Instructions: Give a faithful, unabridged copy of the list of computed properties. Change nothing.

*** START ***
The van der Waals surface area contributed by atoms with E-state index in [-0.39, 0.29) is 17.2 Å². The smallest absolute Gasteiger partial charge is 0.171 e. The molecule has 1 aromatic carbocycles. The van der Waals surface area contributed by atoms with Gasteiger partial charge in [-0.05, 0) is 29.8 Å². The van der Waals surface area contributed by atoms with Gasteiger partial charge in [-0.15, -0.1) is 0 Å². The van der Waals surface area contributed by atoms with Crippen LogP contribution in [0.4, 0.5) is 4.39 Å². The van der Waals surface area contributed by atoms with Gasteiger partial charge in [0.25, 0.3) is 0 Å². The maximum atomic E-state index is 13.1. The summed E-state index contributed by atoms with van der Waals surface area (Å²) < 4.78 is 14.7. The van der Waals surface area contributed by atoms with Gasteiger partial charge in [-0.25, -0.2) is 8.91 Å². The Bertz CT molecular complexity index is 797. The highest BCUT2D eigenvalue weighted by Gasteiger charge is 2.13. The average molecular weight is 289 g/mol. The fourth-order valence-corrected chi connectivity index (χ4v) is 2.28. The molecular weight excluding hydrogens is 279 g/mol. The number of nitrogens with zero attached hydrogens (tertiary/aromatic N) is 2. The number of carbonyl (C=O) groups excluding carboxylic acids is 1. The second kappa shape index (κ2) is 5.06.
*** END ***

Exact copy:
The van der Waals surface area contributed by atoms with E-state index in [-0.39, 0.29) is 17.2 Å². The smallest absolute Gasteiger partial charge is 0.171 e. The molecule has 1 aromatic carbocycles. The van der Waals surface area contributed by atoms with Gasteiger partial charge in [-0.05, 0) is 29.8 Å². The van der Waals surface area contributed by atoms with Gasteiger partial charge in [-0.15, -0.1) is 0 Å². The van der Waals surface area contributed by atoms with Crippen LogP contribution in [0.4, 0.5) is 4.39 Å². The van der Waals surface area contributed by atoms with Gasteiger partial charge in [0.25, 0.3) is 0 Å². The maximum atomic E-state index is 13.1. The summed E-state index contributed by atoms with van der Waals surface area (Å²) < 4.78 is 14.7. The van der Waals surface area contributed by atoms with Gasteiger partial charge in [-0.25, -0.2) is 8.91 Å². The Bertz CT molecular complexity index is 797. The highest BCUT2D eigenvalue weighted by Gasteiger charge is 2.13. The average molecular weight is 289 g/mol. The fourth-order valence-corrected chi connectivity index (χ4v) is 2.28. The molecular weight excluding hydrogens is 279 g/mol. The number of nitrogens with zero attached hydrogens (tertiary/aromatic N) is 2. The number of carbonyl (C=O) groups excluding carboxylic acids is 1. The second kappa shape index (κ2) is 5.06.